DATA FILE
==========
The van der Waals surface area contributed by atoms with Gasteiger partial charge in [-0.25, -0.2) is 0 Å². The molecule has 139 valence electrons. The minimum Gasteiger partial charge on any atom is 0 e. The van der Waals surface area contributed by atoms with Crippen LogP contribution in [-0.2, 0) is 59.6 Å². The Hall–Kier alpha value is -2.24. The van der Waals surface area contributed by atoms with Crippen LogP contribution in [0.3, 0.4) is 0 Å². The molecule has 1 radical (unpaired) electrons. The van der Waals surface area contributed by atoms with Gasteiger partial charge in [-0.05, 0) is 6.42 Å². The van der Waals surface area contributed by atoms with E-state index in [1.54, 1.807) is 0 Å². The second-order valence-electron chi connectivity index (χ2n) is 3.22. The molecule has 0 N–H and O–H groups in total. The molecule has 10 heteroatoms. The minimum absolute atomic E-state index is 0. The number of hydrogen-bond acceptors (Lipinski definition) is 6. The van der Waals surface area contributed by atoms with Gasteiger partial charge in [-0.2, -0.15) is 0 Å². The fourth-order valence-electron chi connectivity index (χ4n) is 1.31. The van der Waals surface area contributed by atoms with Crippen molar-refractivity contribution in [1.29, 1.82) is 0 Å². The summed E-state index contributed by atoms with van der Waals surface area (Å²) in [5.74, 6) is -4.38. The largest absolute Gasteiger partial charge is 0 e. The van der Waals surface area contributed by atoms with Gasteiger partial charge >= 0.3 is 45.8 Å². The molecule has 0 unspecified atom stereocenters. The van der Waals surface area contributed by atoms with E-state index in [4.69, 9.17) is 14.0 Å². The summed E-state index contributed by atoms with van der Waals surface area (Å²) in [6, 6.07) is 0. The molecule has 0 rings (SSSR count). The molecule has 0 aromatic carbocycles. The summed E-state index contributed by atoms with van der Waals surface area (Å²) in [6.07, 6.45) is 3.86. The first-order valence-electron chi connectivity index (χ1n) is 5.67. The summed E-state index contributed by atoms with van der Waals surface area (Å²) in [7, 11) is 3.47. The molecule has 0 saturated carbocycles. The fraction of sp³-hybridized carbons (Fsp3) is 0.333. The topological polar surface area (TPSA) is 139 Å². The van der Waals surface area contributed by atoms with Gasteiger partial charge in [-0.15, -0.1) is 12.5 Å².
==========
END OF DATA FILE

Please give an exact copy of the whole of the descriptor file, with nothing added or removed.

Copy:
The van der Waals surface area contributed by atoms with Gasteiger partial charge in [-0.25, -0.2) is 0 Å². The molecule has 139 valence electrons. The minimum Gasteiger partial charge on any atom is 0 e. The van der Waals surface area contributed by atoms with Crippen LogP contribution in [-0.2, 0) is 59.6 Å². The Hall–Kier alpha value is -2.24. The van der Waals surface area contributed by atoms with Crippen LogP contribution in [0.3, 0.4) is 0 Å². The molecule has 1 radical (unpaired) electrons. The van der Waals surface area contributed by atoms with Gasteiger partial charge in [-0.05, 0) is 6.42 Å². The van der Waals surface area contributed by atoms with E-state index in [1.54, 1.807) is 0 Å². The second-order valence-electron chi connectivity index (χ2n) is 3.22. The molecule has 0 N–H and O–H groups in total. The molecule has 10 heteroatoms. The minimum absolute atomic E-state index is 0. The number of hydrogen-bond acceptors (Lipinski definition) is 6. The van der Waals surface area contributed by atoms with Gasteiger partial charge in [-0.2, -0.15) is 0 Å². The fourth-order valence-electron chi connectivity index (χ4n) is 1.31. The van der Waals surface area contributed by atoms with Crippen molar-refractivity contribution in [1.29, 1.82) is 0 Å². The summed E-state index contributed by atoms with van der Waals surface area (Å²) in [5.74, 6) is -4.38. The largest absolute Gasteiger partial charge is 0 e. The van der Waals surface area contributed by atoms with Gasteiger partial charge >= 0.3 is 45.8 Å². The molecule has 0 unspecified atom stereocenters. The van der Waals surface area contributed by atoms with E-state index in [4.69, 9.17) is 14.0 Å². The summed E-state index contributed by atoms with van der Waals surface area (Å²) in [6, 6.07) is 0. The molecule has 0 rings (SSSR count). The molecule has 0 aromatic carbocycles. The summed E-state index contributed by atoms with van der Waals surface area (Å²) in [6.07, 6.45) is 3.86. The first-order valence-electron chi connectivity index (χ1n) is 5.67. The summed E-state index contributed by atoms with van der Waals surface area (Å²) in [7, 11) is 3.47. The molecule has 0 saturated carbocycles. The fraction of sp³-hybridized carbons (Fsp3) is 0.333. The topological polar surface area (TPSA) is 139 Å². The van der Waals surface area contributed by atoms with Gasteiger partial charge in [-0.15, -0.1) is 12.5 Å².